In an interview with People Magazine, Elizabeth Vargas, the ABC 20/20 journalist talks about the inner fight raging inside her. She admits to dropping the ball as she attempts to juggle her priorities of being a wife, mother and an alcoholic.
“Rehab isn’t what finally got me sober. It was nearly losing everything and finally seeing that whatever benefit I thought alcohol gave me was outweighed by what it would cost me.”
She recalls celebrating her son’s 8th birthday after a separation from her husband. While her intention was to have a fun evening making her son feeling special, the evening ended up with her in a detox center.
“(Alcoholism) is not a matter of self-discipline. It’s not even a character flaw. I would not hesitate for a nanosecond to step in front of a bullet, to do anything to give my life for my children,” she said, “I would kill for my children. And I couldn’t stop drinking for my children.”
Whether it is a parent who works long hours; a parent who struggles with alcoholism; or a father trying to be a good role model but chooses to stay home on Sunday mornings to watch a football game over going to church; this world offers many distractions which can cause us to lose focus on how we prioritize our life.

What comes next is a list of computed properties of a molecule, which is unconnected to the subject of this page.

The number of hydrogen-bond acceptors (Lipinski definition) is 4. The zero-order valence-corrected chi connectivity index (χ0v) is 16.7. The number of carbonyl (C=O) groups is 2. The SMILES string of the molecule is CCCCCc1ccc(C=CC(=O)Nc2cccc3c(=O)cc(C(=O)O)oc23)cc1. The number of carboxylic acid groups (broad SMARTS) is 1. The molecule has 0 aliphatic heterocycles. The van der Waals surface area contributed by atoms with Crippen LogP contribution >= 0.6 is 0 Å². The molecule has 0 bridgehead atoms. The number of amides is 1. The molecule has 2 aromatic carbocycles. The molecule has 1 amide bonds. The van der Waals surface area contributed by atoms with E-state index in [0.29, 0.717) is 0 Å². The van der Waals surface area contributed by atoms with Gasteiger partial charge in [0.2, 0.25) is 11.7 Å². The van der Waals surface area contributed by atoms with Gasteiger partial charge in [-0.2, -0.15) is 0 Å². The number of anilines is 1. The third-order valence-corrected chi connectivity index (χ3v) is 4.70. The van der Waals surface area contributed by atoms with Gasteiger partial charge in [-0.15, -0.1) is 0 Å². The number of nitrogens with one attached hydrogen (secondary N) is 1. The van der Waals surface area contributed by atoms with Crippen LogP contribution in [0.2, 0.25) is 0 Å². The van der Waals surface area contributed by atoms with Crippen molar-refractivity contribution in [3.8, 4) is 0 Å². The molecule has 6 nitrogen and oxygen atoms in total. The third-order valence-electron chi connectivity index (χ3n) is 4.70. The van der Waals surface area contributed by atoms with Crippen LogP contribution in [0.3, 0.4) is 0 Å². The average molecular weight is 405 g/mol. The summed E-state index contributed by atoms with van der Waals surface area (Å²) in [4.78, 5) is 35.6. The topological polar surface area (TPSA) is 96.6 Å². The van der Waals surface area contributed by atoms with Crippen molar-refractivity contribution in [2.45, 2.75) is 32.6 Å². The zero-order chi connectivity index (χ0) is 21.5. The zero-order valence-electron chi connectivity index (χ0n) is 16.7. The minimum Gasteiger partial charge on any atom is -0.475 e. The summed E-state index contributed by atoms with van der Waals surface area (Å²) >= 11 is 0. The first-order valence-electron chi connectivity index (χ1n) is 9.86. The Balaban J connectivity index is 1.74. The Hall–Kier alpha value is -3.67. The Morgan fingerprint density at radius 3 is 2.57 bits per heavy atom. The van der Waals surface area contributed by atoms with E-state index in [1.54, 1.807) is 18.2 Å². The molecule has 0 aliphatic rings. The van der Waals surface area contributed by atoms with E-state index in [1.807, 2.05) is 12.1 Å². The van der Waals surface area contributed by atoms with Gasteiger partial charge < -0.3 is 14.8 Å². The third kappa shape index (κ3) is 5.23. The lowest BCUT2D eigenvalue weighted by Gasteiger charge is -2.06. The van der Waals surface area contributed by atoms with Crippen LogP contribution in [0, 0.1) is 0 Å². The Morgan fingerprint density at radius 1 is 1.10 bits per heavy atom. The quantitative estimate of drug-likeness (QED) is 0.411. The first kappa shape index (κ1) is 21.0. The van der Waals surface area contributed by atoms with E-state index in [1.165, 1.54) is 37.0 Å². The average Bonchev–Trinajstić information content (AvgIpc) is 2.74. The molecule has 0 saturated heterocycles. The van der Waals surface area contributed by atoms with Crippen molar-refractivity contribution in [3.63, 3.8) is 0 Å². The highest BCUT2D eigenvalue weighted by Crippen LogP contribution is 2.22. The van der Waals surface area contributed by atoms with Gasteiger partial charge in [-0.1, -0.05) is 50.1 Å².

Don’t get me wrong. I’m not here to condemn someone who has to work long hours to pay their bills. I’m not judging a person who has an addictive disease. I will never stop cheering for my Seahawks. But what I am saying is this: Is there something in your life which is interfering with your ability to be the best parent and spouse you can be? If so, do you acknowledge this is a problem which needs to be dealt with? Or do you have a “DVR” in your mind, recording the ways to rationalize away the need to make your family the highest priority behind your relationship with God?
When you allow something else to gain equal access to your family, your heart is divided. As you try to serve both your family and your other desire, one will eventually rule over the other.
Matthew 6:24 says, “No one can serve two masters. Either he will hate the one and love the other, or he will be devoted to one and despise the other….”
The key is making God your highest priority. Once that is in place, the rest of your life will begin to line up like a row of dominos. God doesn’t expect us to be perfect though. At times we will clumsily knock over a domino. The trick is to bring this action to God and together you can stop the one domino from starting a chain-reaction and knocking away all the progress you have made.
Psalm 103: 13-14 says, “As a father has compassion on his children, so the Lord has compassion on those who fear (show reverence to) Him; for He knows how we are formed. He remembers that we are dust.
We all struggle from time to time choosing to make the right decisions regarding the priorities in our lives. Let’s remember what our most valuable treasures are. On earth it is our family but God, like an umbrella, needs to cover every aspect of our lives.
“Wherever your treasure is, there your heart and thoughts will also be.” Luke 12: 34